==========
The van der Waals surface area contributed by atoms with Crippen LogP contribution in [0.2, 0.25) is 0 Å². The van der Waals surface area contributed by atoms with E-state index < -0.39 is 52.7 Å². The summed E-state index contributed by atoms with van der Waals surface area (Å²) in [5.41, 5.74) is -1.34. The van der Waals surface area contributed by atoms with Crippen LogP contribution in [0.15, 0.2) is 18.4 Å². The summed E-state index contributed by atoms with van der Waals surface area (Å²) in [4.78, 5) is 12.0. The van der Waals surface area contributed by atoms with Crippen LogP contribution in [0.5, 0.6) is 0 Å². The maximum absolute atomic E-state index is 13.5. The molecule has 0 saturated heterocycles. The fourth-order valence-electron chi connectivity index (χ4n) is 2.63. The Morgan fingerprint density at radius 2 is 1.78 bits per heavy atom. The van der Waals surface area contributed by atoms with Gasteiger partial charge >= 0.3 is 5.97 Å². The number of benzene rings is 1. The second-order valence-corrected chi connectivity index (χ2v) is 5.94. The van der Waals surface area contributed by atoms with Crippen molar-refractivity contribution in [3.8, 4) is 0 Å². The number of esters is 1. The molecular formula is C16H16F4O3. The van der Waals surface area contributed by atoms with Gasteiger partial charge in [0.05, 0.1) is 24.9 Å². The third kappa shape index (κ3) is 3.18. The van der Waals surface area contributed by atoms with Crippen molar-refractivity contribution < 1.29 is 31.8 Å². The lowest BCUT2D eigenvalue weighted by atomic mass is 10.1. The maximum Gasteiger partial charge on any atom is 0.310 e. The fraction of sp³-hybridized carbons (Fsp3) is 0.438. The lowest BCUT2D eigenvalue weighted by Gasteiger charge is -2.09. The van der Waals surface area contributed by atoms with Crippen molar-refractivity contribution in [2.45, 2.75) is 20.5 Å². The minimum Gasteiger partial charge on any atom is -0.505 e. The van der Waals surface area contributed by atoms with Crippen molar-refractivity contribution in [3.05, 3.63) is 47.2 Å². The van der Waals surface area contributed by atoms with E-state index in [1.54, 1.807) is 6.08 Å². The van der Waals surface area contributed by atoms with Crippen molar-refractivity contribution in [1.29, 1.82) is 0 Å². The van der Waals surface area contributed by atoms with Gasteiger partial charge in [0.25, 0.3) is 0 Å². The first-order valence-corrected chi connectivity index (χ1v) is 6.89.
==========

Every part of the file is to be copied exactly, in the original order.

The van der Waals surface area contributed by atoms with Crippen LogP contribution in [0.2, 0.25) is 0 Å². The van der Waals surface area contributed by atoms with E-state index < -0.39 is 52.7 Å². The summed E-state index contributed by atoms with van der Waals surface area (Å²) in [5.41, 5.74) is -1.34. The van der Waals surface area contributed by atoms with Crippen LogP contribution in [0.15, 0.2) is 18.4 Å². The summed E-state index contributed by atoms with van der Waals surface area (Å²) in [4.78, 5) is 12.0. The van der Waals surface area contributed by atoms with Crippen LogP contribution in [0.5, 0.6) is 0 Å². The maximum absolute atomic E-state index is 13.5. The molecule has 0 saturated heterocycles. The fourth-order valence-electron chi connectivity index (χ4n) is 2.63. The Morgan fingerprint density at radius 2 is 1.78 bits per heavy atom. The van der Waals surface area contributed by atoms with Gasteiger partial charge >= 0.3 is 5.97 Å². The number of benzene rings is 1. The second-order valence-corrected chi connectivity index (χ2v) is 5.94. The van der Waals surface area contributed by atoms with Crippen molar-refractivity contribution in [3.8, 4) is 0 Å². The number of esters is 1. The molecular formula is C16H16F4O3. The van der Waals surface area contributed by atoms with Gasteiger partial charge in [0.05, 0.1) is 24.9 Å². The third kappa shape index (κ3) is 3.18. The van der Waals surface area contributed by atoms with Crippen molar-refractivity contribution < 1.29 is 31.8 Å². The lowest BCUT2D eigenvalue weighted by atomic mass is 10.1. The maximum Gasteiger partial charge on any atom is 0.310 e. The fraction of sp³-hybridized carbons (Fsp3) is 0.438. The lowest BCUT2D eigenvalue weighted by Gasteiger charge is -2.09. The van der Waals surface area contributed by atoms with Crippen molar-refractivity contribution in [2.45, 2.75) is 20.5 Å². The minimum Gasteiger partial charge on any atom is -0.505 e. The van der Waals surface area contributed by atoms with Crippen molar-refractivity contribution in [3.05, 3.63) is 47.2 Å². The van der Waals surface area contributed by atoms with E-state index in [1.54, 1.807) is 6.08 Å². The van der Waals surface area contributed by atoms with Crippen molar-refractivity contribution in [1.29, 1.82) is 0 Å². The van der Waals surface area contributed by atoms with Gasteiger partial charge in [0.25, 0.3) is 0 Å². The first-order valence-corrected chi connectivity index (χ1v) is 6.89.